RUSH: You love aviation, right?
CALLER: Oh, I love it just like you do. I love the sound. When I was a kid, they wouldn’t let me play ball because I would stop what I was doing and the ball would go over my head while I’d watch the airplane go over.
RUSH: I still do.
CALLER: Do you?
CALLER: I still do that too.
RUSH: Trying to figure out where they come from.
CALLER: Yeah. I just want two things in life. I want to get a job as a pilot, and I want them to open up trade with Cuba so I can have some Cuban cigars.
RUSH: Well, I don’t think that is going to happen any time soon.
CALLER: I don’t think either one is going to happen, actually.
RUSH: Well, now… No, no, no! You can’t give up faith or confidence in the former, but if it’s not there as a pilot what else in aviation would you like to do?
CALLER: Ohhh… Hmm. I guess I could manage an aviation department, like the pilots. I could do that. Because, chief pilot manager-type thing. Or I had 30 years in law enforcement as a deputy sheriff and I could start a private detective agency, but that’s kind of a sleazy, crumby job really and dangerous, too.
RUSH: Well, I don’t know. There is all kinds of job in aviation. You could run an airport.
CALLER: Yeah, yeah. I sent you the e-mail. I said, ‘I would be your pilot/bodyguard since I have 30 years of law enforcement experience.’
CALLER: (Laughing.) I knew karate, but you never got the letter.
RUSH: Well, no, I didn’t. Well, I don’t know that I didn’t but I get —
CALLER: You probably get 10,000 a letter as day.
RUSH: In a 24-hour period, I get 10,000 to 11,000 e-mails, not counting the spam which I try to filter out. It’s just not possible to read them all.
CALLER: I’m going to try to scrape up some money to go to Shanken’s Cigar Aficionado thing and meet you face-to-face.
RUSH: That is a great time.
CALLER: I pray the market goes up so my 401(k) keeps growing so I can afford to do that.
RUSH: That Montecristo Cup is a golf tournament for charity that is played usually in Puerto Rico, but it’s going to be someplace else — I think Freeport — this December.
CALLER: In the Bahamas?
CALLER: Ohhh, that will be nice. It’s windy there, though, you’ve gotta pllay the ball with the wind.
RUSH: Well, it’s windy in Puerto Rico. It is windy here!
CALLER: You wouldn’t want to play golf with me, Rush. I hack grass basically what I do.
CALLER: Chop grass, yeah.
RUSH: Oh, you hit the ball Oprah.
CALLER: Yes. (laughing) I fly a lot better than I play golf, that’s for sure. Well, it’s been a pleasure to talking to you.
RUSH: Thank you. Thank you. Don’t give up the dream of staying in aviation, whatever you do. If you love it that much, it’s worth pursuing. Stay close to it. You’ll never know what will result once you get back into it. Thanks. Thanks much for the call. (interruption) No, no, no, no. They’re asking me, ‘What do you mean ‘hit the ball Oprah’?’ Fat. You hit it behind the ball. You chunk it, is what he was talking about he was doing. Whenever we it hit the ball fat, with he say that: ‘Damn it, I hit it Oprah.’ If you slice it right, you say, ‘Damn it, I got the Pat Buchanans today.’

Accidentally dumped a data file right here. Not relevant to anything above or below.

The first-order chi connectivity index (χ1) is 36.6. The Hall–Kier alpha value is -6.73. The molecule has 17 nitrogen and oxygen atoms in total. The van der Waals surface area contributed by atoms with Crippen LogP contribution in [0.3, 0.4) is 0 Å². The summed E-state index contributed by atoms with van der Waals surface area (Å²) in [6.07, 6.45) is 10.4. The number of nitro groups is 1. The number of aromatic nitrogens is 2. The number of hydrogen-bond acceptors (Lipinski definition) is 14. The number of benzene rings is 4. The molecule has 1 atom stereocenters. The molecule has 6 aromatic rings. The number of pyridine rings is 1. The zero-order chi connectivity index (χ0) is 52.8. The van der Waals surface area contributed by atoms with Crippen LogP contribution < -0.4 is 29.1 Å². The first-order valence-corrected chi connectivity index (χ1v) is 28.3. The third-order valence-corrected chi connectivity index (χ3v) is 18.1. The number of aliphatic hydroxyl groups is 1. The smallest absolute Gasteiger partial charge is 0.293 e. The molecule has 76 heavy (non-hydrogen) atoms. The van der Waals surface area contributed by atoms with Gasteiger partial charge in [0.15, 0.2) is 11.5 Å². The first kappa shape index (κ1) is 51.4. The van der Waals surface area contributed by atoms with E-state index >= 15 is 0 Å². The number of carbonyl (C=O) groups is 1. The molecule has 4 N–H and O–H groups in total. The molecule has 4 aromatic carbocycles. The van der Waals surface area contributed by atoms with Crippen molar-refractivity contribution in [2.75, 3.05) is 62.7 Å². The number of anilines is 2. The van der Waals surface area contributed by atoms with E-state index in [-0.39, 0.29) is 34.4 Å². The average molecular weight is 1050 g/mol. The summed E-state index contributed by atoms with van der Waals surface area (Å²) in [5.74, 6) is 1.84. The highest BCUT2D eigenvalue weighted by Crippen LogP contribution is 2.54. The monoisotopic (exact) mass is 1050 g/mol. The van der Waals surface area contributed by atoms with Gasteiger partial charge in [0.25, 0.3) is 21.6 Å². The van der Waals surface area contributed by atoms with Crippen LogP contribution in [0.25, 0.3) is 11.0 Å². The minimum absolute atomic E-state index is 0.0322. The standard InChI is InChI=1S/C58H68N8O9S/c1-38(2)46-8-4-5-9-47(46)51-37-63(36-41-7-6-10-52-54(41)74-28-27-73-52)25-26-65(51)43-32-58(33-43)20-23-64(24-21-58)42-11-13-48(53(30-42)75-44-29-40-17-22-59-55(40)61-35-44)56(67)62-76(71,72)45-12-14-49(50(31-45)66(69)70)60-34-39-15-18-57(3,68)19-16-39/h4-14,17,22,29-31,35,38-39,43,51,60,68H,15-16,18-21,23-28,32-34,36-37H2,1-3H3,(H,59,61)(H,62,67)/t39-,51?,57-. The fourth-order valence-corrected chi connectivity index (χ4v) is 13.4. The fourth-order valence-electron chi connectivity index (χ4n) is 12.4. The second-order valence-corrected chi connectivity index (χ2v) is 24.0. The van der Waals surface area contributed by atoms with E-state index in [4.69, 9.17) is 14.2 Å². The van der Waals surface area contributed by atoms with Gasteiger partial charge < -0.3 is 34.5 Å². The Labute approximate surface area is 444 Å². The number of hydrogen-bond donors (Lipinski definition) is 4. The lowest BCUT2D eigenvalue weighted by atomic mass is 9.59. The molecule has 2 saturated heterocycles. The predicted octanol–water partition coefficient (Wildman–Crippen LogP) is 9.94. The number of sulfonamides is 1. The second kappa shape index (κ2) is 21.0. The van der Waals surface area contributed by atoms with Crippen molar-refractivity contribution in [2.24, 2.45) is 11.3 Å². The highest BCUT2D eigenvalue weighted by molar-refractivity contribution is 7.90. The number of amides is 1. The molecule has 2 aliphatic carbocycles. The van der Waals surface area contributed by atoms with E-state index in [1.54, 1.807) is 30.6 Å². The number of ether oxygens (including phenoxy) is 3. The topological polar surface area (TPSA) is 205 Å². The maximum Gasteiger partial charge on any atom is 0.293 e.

RUSH: You know our United Airlines pilot, the guy who flew the 777, Luke? He actually made a good point that kind of slithered through there unnoticed. When he said, ‘You know, Rush, you were finally right. There’s no difference between the guys in the boardroom and union guys. They just wear different ties,’ what he meant was… Okay, let’s go back to the guy from the montage that we started the program with at LTV Steel who worked with them a long time and then retired and lost most of his pension and healthcare. Where’s his union? Where’s his union helping him out? How come it’s the evil corporation, and then how come it is us that has to move in and save the day? Where is this all-knowing, all -caring, loving union? Where are they when this kind of thing happens to people, hmm? It’s ‘Bye-bye. See you! We got from you what you wanted. We got your donations. We funded Democrats to be reelected. We sat at their table of power. Good luck getting your healthcare!’ Where is the union? By the way, another way of look at all of this. We had another guy in that montage saying Maytag shut down and moved down to Mexico. In one sense, isn’t it good? Maytag’s a big, big generator-producer of greenhouse gases. Isn’t it good that they shut down here and start polluting Mexico? Same thing in the auto industry. Isn’t this what the perfect environmentalist wacko world would look like: no corporations? Isn’t this what you listen to kook fringe liberals talk about? ‘No corporations! Wouldn’t it be wonderful?’ Why isn’t it a good thing when they all shut down? Shouldn’t we be praising these companies that go out of business and thereby eliminate greenhouse gases and stop polluting the planet and save it? This is a public service, right, when a big corporation goes down, goes bankrupt? Remember, businesses are bad, so when they go under, that’s good, right? ‘We want them to suffer! We want those corporate execs to suffer. No more pollution. No more profiting. No more abusing employees. No more outsourcing. They’re gone.’ It’s good, right? If the liberals were consistent, if the environmental wackos were consistent, that is how they would view every corporation going down.